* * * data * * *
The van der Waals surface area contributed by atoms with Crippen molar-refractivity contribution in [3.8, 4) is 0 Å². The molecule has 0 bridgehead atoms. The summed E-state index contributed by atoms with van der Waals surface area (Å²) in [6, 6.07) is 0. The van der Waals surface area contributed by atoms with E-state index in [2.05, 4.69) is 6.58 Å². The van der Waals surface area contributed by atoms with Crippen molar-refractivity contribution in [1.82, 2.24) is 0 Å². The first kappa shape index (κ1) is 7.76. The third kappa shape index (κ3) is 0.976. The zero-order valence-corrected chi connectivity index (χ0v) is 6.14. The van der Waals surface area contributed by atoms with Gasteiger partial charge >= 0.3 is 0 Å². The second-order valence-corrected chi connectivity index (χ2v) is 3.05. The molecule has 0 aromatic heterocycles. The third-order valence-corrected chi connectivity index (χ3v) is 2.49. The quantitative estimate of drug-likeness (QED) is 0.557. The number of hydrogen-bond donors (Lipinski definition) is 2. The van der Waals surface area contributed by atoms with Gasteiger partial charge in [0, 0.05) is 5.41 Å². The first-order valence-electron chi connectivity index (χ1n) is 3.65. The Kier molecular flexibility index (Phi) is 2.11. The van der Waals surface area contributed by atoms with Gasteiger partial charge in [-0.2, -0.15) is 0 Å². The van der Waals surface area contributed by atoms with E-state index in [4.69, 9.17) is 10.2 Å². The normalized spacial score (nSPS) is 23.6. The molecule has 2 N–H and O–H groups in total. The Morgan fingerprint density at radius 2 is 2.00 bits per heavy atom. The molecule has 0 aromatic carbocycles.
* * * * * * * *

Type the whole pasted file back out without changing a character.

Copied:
The van der Waals surface area contributed by atoms with Crippen molar-refractivity contribution in [3.8, 4) is 0 Å². The molecule has 0 bridgehead atoms. The summed E-state index contributed by atoms with van der Waals surface area (Å²) in [6, 6.07) is 0. The van der Waals surface area contributed by atoms with E-state index in [2.05, 4.69) is 6.58 Å². The van der Waals surface area contributed by atoms with Crippen molar-refractivity contribution in [1.82, 2.24) is 0 Å². The first kappa shape index (κ1) is 7.76. The third kappa shape index (κ3) is 0.976. The zero-order valence-corrected chi connectivity index (χ0v) is 6.14. The van der Waals surface area contributed by atoms with Gasteiger partial charge >= 0.3 is 0 Å². The second-order valence-corrected chi connectivity index (χ2v) is 3.05. The molecule has 0 aromatic heterocycles. The third-order valence-corrected chi connectivity index (χ3v) is 2.49. The quantitative estimate of drug-likeness (QED) is 0.557. The number of hydrogen-bond donors (Lipinski definition) is 2. The van der Waals surface area contributed by atoms with Gasteiger partial charge in [0, 0.05) is 5.41 Å². The first-order valence-electron chi connectivity index (χ1n) is 3.65. The Kier molecular flexibility index (Phi) is 2.11. The van der Waals surface area contributed by atoms with Gasteiger partial charge in [-0.2, -0.15) is 0 Å². The van der Waals surface area contributed by atoms with E-state index in [4.69, 9.17) is 10.2 Å². The normalized spacial score (nSPS) is 23.6. The molecule has 2 N–H and O–H groups in total. The Morgan fingerprint density at radius 2 is 2.00 bits per heavy atom. The molecule has 0 aromatic carbocycles.